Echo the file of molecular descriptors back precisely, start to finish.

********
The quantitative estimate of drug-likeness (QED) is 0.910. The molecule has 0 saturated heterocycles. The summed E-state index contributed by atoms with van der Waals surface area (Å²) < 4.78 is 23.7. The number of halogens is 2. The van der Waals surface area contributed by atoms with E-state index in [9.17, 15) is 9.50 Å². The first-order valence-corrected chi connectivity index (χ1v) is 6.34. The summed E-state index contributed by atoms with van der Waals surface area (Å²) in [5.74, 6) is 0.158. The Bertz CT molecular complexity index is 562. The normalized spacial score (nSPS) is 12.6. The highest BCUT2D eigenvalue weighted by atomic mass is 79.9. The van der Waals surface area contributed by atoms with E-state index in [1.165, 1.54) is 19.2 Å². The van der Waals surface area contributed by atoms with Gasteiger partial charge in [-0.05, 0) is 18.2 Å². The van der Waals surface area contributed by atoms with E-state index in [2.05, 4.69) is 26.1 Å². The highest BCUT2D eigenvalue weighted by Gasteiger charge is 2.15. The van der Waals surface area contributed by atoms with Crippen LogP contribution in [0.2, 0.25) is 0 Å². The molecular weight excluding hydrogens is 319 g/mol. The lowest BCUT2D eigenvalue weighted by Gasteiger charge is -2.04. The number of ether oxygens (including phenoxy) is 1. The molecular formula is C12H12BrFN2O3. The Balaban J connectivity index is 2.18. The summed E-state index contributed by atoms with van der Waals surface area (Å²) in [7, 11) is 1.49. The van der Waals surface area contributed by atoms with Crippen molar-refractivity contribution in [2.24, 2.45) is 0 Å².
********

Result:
The quantitative estimate of drug-likeness (QED) is 0.910. The molecule has 0 saturated heterocycles. The summed E-state index contributed by atoms with van der Waals surface area (Å²) < 4.78 is 23.7. The number of halogens is 2. The van der Waals surface area contributed by atoms with E-state index in [9.17, 15) is 9.50 Å². The first-order valence-corrected chi connectivity index (χ1v) is 6.34. The summed E-state index contributed by atoms with van der Waals surface area (Å²) in [5.74, 6) is 0.158. The Bertz CT molecular complexity index is 562. The normalized spacial score (nSPS) is 12.6. The highest BCUT2D eigenvalue weighted by atomic mass is 79.9. The van der Waals surface area contributed by atoms with E-state index in [1.165, 1.54) is 19.2 Å². The van der Waals surface area contributed by atoms with Gasteiger partial charge in [-0.05, 0) is 18.2 Å². The van der Waals surface area contributed by atoms with E-state index in [2.05, 4.69) is 26.1 Å². The highest BCUT2D eigenvalue weighted by Gasteiger charge is 2.15. The van der Waals surface area contributed by atoms with Crippen LogP contribution in [0.2, 0.25) is 0 Å². The molecular weight excluding hydrogens is 319 g/mol. The lowest BCUT2D eigenvalue weighted by Gasteiger charge is -2.04. The number of ether oxygens (including phenoxy) is 1. The molecular formula is C12H12BrFN2O3. The Balaban J connectivity index is 2.18. The summed E-state index contributed by atoms with van der Waals surface area (Å²) in [7, 11) is 1.49. The van der Waals surface area contributed by atoms with Crippen molar-refractivity contribution in [2.24, 2.45) is 0 Å².